I decided on a meat taco – something Americanish, yet I was interested to see how they would prepare it. I was happy to see that the taco’s were just as good as their enchiladas. You can tell there is talented chef in the back kitchen as the meat taco was amazing (Grandma, did you get a side job you didn’t tell me about)?

The shredded pork was spicy, juicy and kept in the moist flavor from the pork. But, my favorite part of the taco was the shell itself, reminding me of my grandma’s. They didn’t buy those pre-made shells from the supermarket, instead they used corn tortillas that they dipped in oil and fried it themselves. I also loved that the taco wasn’t stuffed with cheese, lettuce, sour cream. It had those toppings, but they were there for moral support, a garnish – not topics that were overbearing and hid the taste of the meat (you probably can't tell from the picture, but there was  lots of meat).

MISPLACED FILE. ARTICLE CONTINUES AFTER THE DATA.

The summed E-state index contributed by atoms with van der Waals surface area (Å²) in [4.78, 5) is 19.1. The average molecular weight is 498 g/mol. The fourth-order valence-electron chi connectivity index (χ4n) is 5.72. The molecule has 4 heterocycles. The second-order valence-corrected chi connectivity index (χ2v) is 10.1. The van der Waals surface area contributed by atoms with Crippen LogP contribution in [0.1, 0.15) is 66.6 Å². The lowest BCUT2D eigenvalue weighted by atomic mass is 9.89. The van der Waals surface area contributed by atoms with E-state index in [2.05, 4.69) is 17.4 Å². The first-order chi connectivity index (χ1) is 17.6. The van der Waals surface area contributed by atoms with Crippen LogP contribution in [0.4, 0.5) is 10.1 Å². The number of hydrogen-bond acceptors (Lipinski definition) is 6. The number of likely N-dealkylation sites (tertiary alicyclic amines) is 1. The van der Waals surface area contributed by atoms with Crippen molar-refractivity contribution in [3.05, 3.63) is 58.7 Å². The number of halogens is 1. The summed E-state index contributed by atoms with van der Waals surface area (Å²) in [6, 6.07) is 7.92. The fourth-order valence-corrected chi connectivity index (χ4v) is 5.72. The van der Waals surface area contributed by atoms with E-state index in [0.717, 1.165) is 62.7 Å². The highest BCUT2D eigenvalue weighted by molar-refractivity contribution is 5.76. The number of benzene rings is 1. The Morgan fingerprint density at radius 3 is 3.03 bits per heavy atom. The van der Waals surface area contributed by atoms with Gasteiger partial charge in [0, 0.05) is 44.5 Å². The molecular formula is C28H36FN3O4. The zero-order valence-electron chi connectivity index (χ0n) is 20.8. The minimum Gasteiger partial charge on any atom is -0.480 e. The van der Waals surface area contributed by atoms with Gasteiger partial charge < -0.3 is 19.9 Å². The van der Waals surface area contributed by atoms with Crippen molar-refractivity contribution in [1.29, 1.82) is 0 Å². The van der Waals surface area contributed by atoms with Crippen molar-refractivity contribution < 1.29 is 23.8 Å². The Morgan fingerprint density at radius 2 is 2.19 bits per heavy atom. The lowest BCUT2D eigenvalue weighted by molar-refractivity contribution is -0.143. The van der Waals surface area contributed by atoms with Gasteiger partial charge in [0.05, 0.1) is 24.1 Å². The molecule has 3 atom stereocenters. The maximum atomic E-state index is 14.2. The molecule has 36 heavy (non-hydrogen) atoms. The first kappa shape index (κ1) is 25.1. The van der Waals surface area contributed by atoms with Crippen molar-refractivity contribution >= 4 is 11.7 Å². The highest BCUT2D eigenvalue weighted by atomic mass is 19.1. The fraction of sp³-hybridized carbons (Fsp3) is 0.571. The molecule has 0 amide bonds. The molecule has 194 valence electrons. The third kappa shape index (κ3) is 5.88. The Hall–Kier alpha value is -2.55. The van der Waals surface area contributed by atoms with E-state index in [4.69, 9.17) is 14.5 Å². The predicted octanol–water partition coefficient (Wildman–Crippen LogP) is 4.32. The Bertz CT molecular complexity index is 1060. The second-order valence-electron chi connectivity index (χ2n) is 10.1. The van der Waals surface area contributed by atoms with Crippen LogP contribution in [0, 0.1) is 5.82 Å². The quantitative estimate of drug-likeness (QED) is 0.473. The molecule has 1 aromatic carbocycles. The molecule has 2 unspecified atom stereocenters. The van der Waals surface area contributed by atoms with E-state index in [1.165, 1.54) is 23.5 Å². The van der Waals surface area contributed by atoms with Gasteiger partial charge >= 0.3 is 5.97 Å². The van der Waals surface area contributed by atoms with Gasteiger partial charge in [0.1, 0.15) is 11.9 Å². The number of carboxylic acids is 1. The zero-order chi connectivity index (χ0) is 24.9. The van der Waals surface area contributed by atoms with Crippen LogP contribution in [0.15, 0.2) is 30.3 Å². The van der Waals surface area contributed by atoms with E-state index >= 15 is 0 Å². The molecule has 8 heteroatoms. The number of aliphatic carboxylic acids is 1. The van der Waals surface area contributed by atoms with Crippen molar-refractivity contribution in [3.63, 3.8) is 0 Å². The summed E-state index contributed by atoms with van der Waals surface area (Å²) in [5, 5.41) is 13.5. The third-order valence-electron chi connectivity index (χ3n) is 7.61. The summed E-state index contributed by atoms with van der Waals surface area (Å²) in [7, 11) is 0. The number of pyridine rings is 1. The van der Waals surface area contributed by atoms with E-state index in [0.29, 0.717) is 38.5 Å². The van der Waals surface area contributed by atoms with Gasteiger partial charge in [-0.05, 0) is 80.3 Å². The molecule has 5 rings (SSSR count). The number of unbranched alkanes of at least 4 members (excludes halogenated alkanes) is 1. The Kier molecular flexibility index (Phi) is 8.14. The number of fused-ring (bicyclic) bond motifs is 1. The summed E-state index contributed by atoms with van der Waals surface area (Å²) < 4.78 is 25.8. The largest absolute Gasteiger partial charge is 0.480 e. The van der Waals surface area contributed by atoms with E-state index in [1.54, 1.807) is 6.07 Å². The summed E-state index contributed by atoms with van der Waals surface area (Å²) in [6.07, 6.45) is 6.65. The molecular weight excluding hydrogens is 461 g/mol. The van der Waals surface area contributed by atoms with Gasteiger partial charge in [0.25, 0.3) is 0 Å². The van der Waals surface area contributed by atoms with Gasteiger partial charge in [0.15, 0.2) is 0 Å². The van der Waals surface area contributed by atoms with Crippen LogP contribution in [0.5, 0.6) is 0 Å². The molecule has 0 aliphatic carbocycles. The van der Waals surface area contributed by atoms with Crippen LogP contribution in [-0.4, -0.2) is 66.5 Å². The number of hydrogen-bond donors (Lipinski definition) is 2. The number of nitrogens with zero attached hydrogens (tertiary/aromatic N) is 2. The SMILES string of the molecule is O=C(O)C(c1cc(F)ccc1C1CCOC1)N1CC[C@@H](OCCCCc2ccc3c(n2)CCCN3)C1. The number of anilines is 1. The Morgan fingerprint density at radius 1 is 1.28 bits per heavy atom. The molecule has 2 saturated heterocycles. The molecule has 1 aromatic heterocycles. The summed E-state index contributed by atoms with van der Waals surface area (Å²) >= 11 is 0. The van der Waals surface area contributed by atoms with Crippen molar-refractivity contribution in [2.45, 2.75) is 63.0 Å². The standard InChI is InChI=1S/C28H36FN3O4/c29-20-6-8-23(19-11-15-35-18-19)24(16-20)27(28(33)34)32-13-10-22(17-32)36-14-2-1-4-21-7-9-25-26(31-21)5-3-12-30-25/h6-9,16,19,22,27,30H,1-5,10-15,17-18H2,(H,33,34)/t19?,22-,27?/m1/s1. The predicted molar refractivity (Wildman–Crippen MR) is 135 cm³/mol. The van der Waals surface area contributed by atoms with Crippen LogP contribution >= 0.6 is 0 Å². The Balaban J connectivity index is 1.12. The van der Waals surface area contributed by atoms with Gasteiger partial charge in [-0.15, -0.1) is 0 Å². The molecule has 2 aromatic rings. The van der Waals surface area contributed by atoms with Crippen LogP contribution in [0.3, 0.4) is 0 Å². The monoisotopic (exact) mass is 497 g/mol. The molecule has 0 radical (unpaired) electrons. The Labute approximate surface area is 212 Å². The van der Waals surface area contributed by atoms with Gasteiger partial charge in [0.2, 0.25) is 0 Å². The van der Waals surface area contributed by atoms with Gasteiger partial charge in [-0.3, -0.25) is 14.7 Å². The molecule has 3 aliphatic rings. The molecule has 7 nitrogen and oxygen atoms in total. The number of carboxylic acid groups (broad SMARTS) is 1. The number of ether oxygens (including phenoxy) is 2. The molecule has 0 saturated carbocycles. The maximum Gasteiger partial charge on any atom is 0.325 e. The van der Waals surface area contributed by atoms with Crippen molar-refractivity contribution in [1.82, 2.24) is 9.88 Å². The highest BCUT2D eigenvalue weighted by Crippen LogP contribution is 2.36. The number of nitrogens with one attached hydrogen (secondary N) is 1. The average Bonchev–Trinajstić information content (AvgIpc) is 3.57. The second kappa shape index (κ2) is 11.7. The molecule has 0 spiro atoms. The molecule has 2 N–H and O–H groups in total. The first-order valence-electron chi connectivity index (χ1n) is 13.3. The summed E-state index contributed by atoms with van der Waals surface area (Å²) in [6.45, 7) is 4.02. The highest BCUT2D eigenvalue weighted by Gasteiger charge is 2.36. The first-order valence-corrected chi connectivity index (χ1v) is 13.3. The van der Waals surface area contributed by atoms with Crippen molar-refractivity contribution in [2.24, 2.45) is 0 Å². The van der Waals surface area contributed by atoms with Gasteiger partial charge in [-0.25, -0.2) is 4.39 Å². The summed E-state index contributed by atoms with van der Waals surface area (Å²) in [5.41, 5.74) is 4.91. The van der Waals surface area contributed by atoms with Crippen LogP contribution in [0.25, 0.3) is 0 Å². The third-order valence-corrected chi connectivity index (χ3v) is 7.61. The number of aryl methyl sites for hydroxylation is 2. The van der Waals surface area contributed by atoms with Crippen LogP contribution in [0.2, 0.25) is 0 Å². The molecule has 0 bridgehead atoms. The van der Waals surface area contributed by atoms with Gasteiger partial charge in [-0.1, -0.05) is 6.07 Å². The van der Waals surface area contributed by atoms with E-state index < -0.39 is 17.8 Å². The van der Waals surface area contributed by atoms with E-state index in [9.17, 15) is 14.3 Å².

As I’m writing this, my mouth is watering and I am totally hungry for more Manuel’s – a hidden gem of Aptos.

Well let’s get on with the bottom line:

Information
Name: Manuel’s: A Mexican Restaurant
URL: http://www.manuelsrestaurant.com/
Pricing: On average $12 - 15 bucks a person
Address: 261 Center Avenue, Aptos, California 95003
Byte Rating: 5 out of 5 (woo hoo! My first perfecto rating)

Bueno Come!

Tuesday, April 7, 2009

Top Five Kitchen Essentials Any Foodie Needs

If you don't have these, get them.

We’ve all done it – run to the store mid-cooking a new recipe after realizing, “Crap, how am I suppose to make [fill in the blank] without a [fill in the blank]!” Or, it could happen, usually after a moving into a new place, when you mysteriously loose a box of kitchen gadgets and you find yourself lost without the essentials. Recently, I myself had to make do when rolling out my pie pastry crust with a water cup. Ghetto, I know.